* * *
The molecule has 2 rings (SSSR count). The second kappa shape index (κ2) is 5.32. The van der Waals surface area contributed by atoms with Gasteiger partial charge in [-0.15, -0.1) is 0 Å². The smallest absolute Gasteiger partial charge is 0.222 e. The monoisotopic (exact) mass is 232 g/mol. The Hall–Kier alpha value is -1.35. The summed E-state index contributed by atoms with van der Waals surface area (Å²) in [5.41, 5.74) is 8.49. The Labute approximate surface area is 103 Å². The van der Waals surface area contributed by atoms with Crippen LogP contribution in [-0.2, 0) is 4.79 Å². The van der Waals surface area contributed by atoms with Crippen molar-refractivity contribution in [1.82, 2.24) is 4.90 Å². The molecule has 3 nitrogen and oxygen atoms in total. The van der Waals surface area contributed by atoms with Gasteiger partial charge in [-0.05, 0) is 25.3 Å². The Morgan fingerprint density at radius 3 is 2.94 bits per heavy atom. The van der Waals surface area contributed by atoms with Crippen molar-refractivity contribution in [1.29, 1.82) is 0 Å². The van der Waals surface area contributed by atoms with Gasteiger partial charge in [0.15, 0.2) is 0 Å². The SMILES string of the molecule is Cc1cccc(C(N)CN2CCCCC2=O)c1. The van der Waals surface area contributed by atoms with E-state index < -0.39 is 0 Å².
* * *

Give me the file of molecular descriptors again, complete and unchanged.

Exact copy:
The molecule has 2 rings (SSSR count). The second kappa shape index (κ2) is 5.32. The van der Waals surface area contributed by atoms with Gasteiger partial charge in [-0.15, -0.1) is 0 Å². The smallest absolute Gasteiger partial charge is 0.222 e. The monoisotopic (exact) mass is 232 g/mol. The Hall–Kier alpha value is -1.35. The summed E-state index contributed by atoms with van der Waals surface area (Å²) in [5.41, 5.74) is 8.49. The Labute approximate surface area is 103 Å². The van der Waals surface area contributed by atoms with Crippen LogP contribution in [-0.2, 0) is 4.79 Å². The van der Waals surface area contributed by atoms with Crippen molar-refractivity contribution in [1.82, 2.24) is 4.90 Å². The molecule has 3 nitrogen and oxygen atoms in total. The van der Waals surface area contributed by atoms with Gasteiger partial charge in [-0.05, 0) is 25.3 Å². The Morgan fingerprint density at radius 3 is 2.94 bits per heavy atom. The van der Waals surface area contributed by atoms with Crippen molar-refractivity contribution in [1.29, 1.82) is 0 Å². The van der Waals surface area contributed by atoms with Gasteiger partial charge in [0.15, 0.2) is 0 Å². The SMILES string of the molecule is Cc1cccc(C(N)CN2CCCCC2=O)c1. The van der Waals surface area contributed by atoms with E-state index < -0.39 is 0 Å².